The loader then looks through both lists and populates a table in foo.exe (a memory copy of that table) with the addresses of all the functions in bar.dll (based on where the DLL was loaded by the OS in the memory). Now, whenever a program needs to call a DLL function, it simply uses the address saved by the loader in the proper table entry.
There are two key takeaways in this - Using DLLs requires a few extra steps as compared to using regular libraries. Secondly, each DLL that a program utilizes must have its import list.
Advantages of Dynamic Link Library
Here are some of the advantages of having DLLs -
DLL files aren't loaded into RAM with the main program. In other words, they don't take up space unless they're needed. A DLL file is loaded and runs only when it is required. The printer DLL file, for example, is not required in RAM when a user of Microsoft Word is editing a document. However, when the user chooses to print the document, the Word application loads and runs the printer DLL file.
A DLL aids in the development of modular programs. This is quite useful in the creation of complex programs that require many language versions or a modular architecture. A classic example of a modular program would be an accounting program with several modules that may be dynamically loaded at run-time.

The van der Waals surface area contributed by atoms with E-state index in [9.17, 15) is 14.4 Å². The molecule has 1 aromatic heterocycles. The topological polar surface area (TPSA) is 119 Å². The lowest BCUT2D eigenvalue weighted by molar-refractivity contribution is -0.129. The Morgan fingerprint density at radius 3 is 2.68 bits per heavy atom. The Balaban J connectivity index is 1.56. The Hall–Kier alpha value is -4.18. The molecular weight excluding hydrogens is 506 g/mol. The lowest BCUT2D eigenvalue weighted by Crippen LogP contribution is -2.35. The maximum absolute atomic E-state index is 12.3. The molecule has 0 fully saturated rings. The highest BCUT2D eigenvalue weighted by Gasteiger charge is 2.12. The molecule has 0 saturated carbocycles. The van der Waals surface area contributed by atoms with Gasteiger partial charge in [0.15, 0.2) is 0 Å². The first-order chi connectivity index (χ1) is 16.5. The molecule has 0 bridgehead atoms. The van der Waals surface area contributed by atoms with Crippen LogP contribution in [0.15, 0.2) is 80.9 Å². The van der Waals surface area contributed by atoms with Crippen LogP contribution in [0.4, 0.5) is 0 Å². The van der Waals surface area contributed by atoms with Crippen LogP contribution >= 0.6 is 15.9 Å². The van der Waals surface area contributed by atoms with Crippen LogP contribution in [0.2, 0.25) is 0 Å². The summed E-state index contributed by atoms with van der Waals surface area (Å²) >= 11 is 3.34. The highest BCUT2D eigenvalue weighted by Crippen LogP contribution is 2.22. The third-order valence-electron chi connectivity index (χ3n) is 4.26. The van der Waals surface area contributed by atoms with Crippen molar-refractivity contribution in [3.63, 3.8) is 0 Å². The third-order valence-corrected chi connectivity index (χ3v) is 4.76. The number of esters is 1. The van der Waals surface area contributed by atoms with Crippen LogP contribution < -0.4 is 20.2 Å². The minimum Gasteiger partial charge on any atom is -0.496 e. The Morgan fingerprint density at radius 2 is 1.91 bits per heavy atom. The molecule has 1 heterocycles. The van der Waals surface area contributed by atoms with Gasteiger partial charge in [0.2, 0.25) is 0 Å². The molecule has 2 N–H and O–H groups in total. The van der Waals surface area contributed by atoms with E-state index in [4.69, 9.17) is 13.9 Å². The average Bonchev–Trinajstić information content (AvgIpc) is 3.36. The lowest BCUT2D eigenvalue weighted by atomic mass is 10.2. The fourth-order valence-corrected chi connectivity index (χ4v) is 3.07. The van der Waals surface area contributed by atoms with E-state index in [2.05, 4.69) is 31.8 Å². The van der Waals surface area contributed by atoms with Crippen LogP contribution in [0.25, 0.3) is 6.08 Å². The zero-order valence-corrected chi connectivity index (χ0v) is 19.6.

The deployment and installation of a DLL do not require the program to be relinked with the DLL when a function within the DLL requires an update or a patch. Furthermore, if numerous apps use the same DLL, the update or fix will benefit all of them. However, when you utilize a third-party DLL that is updated or corrected regularly, this problem may occur more frequently. If the DLL linkage is provided in the IMPORTS section of the module definition file as part of the compilation, applications and DLLs can automatically link to other DLLs. Otherwise, you can use the Windows LoadLibrary method to load them explicitly.
A dependency is generated when a program or DLL calls a DLL function in another DLL.